Many coronavirus conspiracy theories abound, one of which makes a connection between the so-called “plandemic” being used to usher in 5G technologies worldwide.
In truth, roll-out plans long pre-dated the pandemic, but pushback has mounted. In South Africa, government recently gazetted a policy allowing mobile networks to build cellphone infrastructure such as 5G towers on private land. Many have expressed dissent at this policy, citing, for one, concerns about radiation.
Objections aside, the private sector demand for ubiquitous 5G coverage is high, as organisations have rapidly deployed cloud infrastructure in response to remote working, and with the growth of the Internet of things, the need for 5G technologies is fast overcoming the fears surrounding them.
AI: Good or evil?
AI For Good hosted a discussion on 3 April 2020 that looked at using mobile phones and AI for contact tracing while respecting privacy. The line between invasion of privacy and the “common good” is certainly a thin one, with most such debates happening in the US, where measures implemented to combat the spread of the virus have seen the nation’s founding principles trampled underfoot in what has been termed the violation of citizens’ civil rights. Additionally, whether or not such newly enacted laws will be rescinded once we are in the clear is causing consternation among many. Historically, this tends not to be the case as was seen following the 9/11 attacks.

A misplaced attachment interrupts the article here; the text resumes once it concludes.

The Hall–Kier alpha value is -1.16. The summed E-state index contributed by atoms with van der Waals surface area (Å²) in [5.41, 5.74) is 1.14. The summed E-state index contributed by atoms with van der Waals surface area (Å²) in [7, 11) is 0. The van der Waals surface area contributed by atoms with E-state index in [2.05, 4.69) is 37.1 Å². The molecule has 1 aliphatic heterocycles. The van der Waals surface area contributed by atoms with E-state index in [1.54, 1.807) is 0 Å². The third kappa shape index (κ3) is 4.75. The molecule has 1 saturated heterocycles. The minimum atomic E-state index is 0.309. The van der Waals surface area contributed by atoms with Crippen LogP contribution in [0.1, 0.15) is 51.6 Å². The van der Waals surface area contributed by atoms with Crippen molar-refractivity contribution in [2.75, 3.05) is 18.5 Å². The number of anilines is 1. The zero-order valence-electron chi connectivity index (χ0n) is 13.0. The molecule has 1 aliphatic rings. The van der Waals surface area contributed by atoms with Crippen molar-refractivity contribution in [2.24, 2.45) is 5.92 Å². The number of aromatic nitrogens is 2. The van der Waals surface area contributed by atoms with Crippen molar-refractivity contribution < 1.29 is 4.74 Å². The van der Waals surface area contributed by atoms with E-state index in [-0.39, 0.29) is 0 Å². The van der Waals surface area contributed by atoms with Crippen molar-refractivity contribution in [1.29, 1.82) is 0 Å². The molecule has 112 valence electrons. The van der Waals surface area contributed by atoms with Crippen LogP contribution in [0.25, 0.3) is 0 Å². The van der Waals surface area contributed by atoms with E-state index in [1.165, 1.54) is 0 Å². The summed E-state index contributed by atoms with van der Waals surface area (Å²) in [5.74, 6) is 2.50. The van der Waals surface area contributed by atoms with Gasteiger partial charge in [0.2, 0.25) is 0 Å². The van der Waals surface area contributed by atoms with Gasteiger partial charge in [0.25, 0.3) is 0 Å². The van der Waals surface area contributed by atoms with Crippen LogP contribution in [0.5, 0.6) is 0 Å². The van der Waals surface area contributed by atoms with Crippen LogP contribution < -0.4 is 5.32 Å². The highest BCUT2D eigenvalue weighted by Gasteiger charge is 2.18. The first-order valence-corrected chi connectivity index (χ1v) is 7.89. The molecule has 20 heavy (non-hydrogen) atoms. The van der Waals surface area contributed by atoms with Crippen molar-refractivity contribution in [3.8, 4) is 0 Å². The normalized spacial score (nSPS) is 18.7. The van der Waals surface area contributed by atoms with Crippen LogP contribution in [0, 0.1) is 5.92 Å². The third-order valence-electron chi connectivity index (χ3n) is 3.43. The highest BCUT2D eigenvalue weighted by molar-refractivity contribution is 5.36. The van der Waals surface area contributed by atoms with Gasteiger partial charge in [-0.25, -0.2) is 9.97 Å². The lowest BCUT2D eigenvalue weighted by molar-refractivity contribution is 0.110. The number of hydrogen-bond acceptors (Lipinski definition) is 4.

Multiple arguments can be made for and against such AI use cases. A case in point being deep fakes, which, in allowing for the superimposition of one person’s face over another, could easily lead to the distortion of truth. What Covid has resulted in is a familiarity of the technology for the “man in the street”, a better understanding of what it is, and how it works. For business, the opportunities are endless – from marketing amplification to predictive behaviour analysis and customer retention or experience algorithms, the pandemic has brought this technology into the everyday.
Evaluating the opportunities
These are just a couple of developments in the ICT space that have been directly impacted, advanced or in some way altered by the pandemic. And, as history has taught us, there’s no going back now.
At TIC-IT, we believe that good decisions are informed decisions – impossible when the sheer volume of new information can be completely overwhelming. We pride ourselves in solving complex problems simply – using 4IR technologies wrapped in in-depth consulting.
About TIC-IT Telecoms
TIC-IT Telecoms solves complex ICT problems, simply. With expertise in data analytics and business intelligence, IoT, networking, project management and consulting, TIC-IT takes a personalised approach to customise solutions to delivery on businesses’ most pressing ICT needs.
- Taboka Sapepa is senior business intelligence Consultant, TIC-IT Telecoms